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Squeeze Those Hips Tight And Strengthen Your Glutes,
Figure Four Squat, I’m thrilled if I can sneak a little into whatever I’m doing. That’s why you can find me stretching my calves against my kitchen cabinets when doing dishes or doing the butterfly stretch when sitting on the floor.
This actual training move is a half-strength, half-glute stretch workout. “Four squats are great for balance, strength, and coordination, and they have a not-so-hidden stretch naturally built in,” says Rebecca Kennedy, Peloton master stride instructor. And the figure-four stretch happens to be the best stretch you can do, according to a stretching expert, so what better way to spend your time than loosening up those ever-tight hips while strengthening your glutes?
The Exercise is What You Imagine It To Be:
You’re getting into the classic stretch while standing, but you lean back into a squat. To nail it, start by standup with your feet hip-width apart. Raise your right knee to hip height, externally rotate and cross your right shin over your left thigh, says Kennedy ensuring the ankle isn’t over the thigh because that would sacrifice the hip and glutes. Before you start the squat, flex your right foot to protect your ankle and knee from injury. This also helps work your glutes and prevent strain on your knee and ankle joints. “The front should look like a figure four with your legs. Stand tall and gasp as you lower into a single-leg squat, then exhale to relax your glutes, where you should feel the stretch, says Kennedy. Next, exhale as you stand up. Her advice is to try to do three to five reps, taking about eight to 10 seconds per rep. Keep scrolling for what to save in mind for good form.
- To get the most out of the drive, Kennedy says it’s key to keep your chest up and the shin of your standing leg at the same angle. Instead of the breast over the thigh, this is a common mistake that takes away the stretch.
Find a Focal Point:
- It’s not informal to load into a single-leg squat. To help you balance him, Kennedy recommends finding a focal point “four to ten feet away on the floor.” He should also make sure not to drop his chest too much, twist his body, or lift any part of his standing foot as he lowers into a squat.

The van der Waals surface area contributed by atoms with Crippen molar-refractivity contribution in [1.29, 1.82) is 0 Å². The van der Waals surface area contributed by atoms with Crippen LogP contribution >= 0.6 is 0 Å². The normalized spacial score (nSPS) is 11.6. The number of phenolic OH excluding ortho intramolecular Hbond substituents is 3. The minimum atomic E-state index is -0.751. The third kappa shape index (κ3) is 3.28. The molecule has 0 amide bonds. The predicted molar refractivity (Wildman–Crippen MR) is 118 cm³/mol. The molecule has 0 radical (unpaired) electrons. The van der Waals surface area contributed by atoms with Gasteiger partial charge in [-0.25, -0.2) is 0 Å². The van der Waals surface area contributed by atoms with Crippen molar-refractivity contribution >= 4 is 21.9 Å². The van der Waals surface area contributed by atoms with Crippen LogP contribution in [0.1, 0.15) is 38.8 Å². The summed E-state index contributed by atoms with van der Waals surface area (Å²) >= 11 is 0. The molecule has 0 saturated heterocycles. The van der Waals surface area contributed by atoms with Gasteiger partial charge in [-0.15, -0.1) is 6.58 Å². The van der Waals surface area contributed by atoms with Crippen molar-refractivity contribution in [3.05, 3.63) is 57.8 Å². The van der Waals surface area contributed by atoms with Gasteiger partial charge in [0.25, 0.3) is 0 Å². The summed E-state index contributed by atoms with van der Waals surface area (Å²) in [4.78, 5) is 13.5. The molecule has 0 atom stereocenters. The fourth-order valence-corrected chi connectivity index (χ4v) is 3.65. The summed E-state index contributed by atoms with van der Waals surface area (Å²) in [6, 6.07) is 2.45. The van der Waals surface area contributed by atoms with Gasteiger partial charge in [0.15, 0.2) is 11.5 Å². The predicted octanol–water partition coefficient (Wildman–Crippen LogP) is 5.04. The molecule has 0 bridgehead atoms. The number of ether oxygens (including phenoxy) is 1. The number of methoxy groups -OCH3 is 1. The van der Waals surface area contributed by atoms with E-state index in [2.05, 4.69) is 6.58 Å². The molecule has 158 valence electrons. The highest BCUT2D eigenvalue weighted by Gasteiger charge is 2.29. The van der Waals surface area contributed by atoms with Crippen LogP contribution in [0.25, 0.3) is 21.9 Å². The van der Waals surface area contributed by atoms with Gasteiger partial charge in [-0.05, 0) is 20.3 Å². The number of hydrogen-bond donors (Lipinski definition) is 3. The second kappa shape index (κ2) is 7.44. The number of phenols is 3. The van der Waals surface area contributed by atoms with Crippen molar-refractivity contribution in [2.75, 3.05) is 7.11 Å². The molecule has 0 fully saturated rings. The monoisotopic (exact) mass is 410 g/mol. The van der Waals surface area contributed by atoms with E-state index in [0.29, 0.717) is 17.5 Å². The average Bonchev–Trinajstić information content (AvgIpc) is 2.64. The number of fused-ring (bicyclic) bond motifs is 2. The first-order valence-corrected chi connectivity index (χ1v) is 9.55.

3. Keep Your Foot Flexed:
It’s critical to keep your foot elevated to protect your joints, says Kennedy. Also key? Exhale and relax your right glute as you squat so you really get the benefit of the stretch.
4. Modify if Needed:
Kennedy shares that you can modify your squat by limiting the depth of the squat or lightly holding on to something for balance. And whatever you do, don’t forget to breathe.
Figure Four Squats
Stretch your glutes and work on your balance with this mobility stretch.
- Stand with your feet shoulder-width apart and your arms slightly out to your sides for balance.
- Balance one foot and lift the other by resting the outside of that foot just above the opposite knee. Open your hips, so your legs form a figure 4. Keep your back straight, and your shoulders back as you squat down.
- After holding stretch for a second or two, stand up and return your foot to ground in preparation to switch to the opposite side. Do four to five repetitions on each side.
The exercise is what you’d imagine—you’re getting into the classic stretch while standing, but leaning back into a squat. To nail it, start by standing with your feet hip-distance apart. Lift your right knee to hip height, externally rotate, and cross your right shin over your left thigh, says Kennedy, noting to make sure your ankle isn’t on your thigh because that would sacrifice your hip and glutes.